Phil Moffett resigned Tuesday as president and chief executive officer of the Bluegrass Institute, a free market think tank, to run for the state House of Representatives.
Moffett, a Louisville businessman who ran unsuccessfully last year for the Republican gubernatorial primary, said redistricting developments in Frankfort offered him an opportunity to run for the 32nd House District.
Louisville businessman Phil Moffett, who finished second in the May Republican primary election for governor, is the new president and chief executive officer of the Bluegrass Institute for Public Policy Solutions.
Moffett, who enjoyed support in the primary election by Tea Party supporters and did better than expected, said the Bowling Green-based institute will reshape its mission from a “think tank” to a “do tank” by forming an alliance with Kentucky businesses and liberty organizations, including Tea Party movements, the Kentucky 9/12 Project and Take Back Kentucky.
He said will focus on promoting free markets, smaller government, reduced government spending and limited regulation.
“The time is right to team the intellectual capital of the Bluegrass Institute with the organizational strengths and passions of the liberty groups along with business owners to bring specific legislative and regulatory changes that will make Kentucky more prosperous than it has ever been,” Moffett said in a statement.
By Jack Brammer
FRANKFORT — Republicans tried to heal rifts from Tuesday’s primary elections for state offices and unify party support for November’s general election at a rally Saturday at party headquarters.
The two losing candidates for the Republican primary for governor — Louisville businessman Phil Moffett, who enjoyed widespread Tea Party support, and Jefferson County Clerk Bobbie Holsclaw, who prevailed in the state’s most populous county — were there to stand by party nominee David Williams.
But they said later that their roles in Williams’ fall campaign remain uncertain.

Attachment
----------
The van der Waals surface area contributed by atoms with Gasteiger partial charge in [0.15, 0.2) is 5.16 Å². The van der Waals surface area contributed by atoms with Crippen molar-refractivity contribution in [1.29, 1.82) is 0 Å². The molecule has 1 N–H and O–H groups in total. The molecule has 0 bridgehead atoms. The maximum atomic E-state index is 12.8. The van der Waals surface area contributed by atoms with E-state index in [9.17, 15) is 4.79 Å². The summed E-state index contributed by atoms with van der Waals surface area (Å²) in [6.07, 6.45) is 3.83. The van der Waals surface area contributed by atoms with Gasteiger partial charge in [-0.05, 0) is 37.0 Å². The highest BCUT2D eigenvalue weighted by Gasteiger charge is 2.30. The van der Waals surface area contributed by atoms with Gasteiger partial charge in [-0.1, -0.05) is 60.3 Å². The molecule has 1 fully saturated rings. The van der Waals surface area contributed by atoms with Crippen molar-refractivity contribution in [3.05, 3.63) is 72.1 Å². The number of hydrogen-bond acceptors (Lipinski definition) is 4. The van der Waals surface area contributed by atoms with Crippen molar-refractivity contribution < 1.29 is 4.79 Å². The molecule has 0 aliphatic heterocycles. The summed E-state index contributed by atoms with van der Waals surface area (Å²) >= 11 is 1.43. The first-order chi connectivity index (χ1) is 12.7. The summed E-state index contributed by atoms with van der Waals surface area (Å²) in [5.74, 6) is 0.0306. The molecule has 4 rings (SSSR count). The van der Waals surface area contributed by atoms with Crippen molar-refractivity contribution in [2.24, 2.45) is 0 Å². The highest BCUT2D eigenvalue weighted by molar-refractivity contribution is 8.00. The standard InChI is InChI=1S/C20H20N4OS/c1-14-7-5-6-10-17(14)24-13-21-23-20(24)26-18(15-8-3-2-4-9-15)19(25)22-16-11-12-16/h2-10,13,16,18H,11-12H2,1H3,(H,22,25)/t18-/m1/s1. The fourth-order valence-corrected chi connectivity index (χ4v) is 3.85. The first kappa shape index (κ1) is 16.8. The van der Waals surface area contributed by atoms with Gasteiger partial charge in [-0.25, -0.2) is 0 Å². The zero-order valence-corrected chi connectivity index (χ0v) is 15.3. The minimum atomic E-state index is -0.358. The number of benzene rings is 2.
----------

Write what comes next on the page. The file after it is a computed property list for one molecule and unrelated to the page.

By John Cheves | firstname.lastname@example.org
Sparks flew several times on Kentucky Educational Television’s Kentucky Tonight on Monday as the three Republican candidates for governor debated how far state government should reach on certain issues, such as drug abuse and education.
The three are competing for the chance to run against incumbent Gov. Steve Beshear in November.
Kentucky Senate President David Williams, generally considered the frontrunner in the May 17 GOP primary, praised his opponents for offering themselves for public service. Williams pledged to support whoever wins the nomination.
However, Williams also jabbed at Louisville businessman Phil Moffett, leading the two men to argue and talk over each other during parts of the live program.
By Jack Brammer
Two Republican candidates for governor took on Democratic incumbent Steve Beshear more than each other Saturday night at the Fayette County Republican Party dinner.
Senate President David Williams of Burkesville claimed Beshear, who has no opponent in May’s Democratic primary election, has no agenda and Louisville businessman Phil Moffett said Forbes magazine last October labeled Kentucky as the worst run state in the nation and that Kentucky’s bond rating has declined because of the state’s financial picture.
Williams and Moffett were at center stage at the Fayette GOP dinner at the Griffin Gate Marriott attended by about 200 people and hosted by Lexington sports media celebrity Dave Baker.
A third Republican candidate for governor, Jefferson County Clerk Bobbie Holsclaw, was invited but did not show up, said Fayette County GOP Chair Carol Rogers.
By Jack Brammer
LOUISVILLE – Republican gubernatorial candidate David Williams and his running mate, Richie Farmer, defended Farmer’s controversial state expenses Thursday before boarding a big blue-and-white bus to start their “Lead, Follow, or Get Out of the Way” campaign tour of the state.
Williams, president of the state Senate, and Farmer, state agriculture commissioner, appeared together at a news conference in Louisville before leaving on their bus tour that will run every day except Sundays through May 16.
Williams, in his comments to a crowd of about 50 at the Jefferson County GOP headquarters, noted recent news reports about Farmer’s travel expenses and Farmer’s popularity as a basketball star at the University of Kentucky in the 1990s.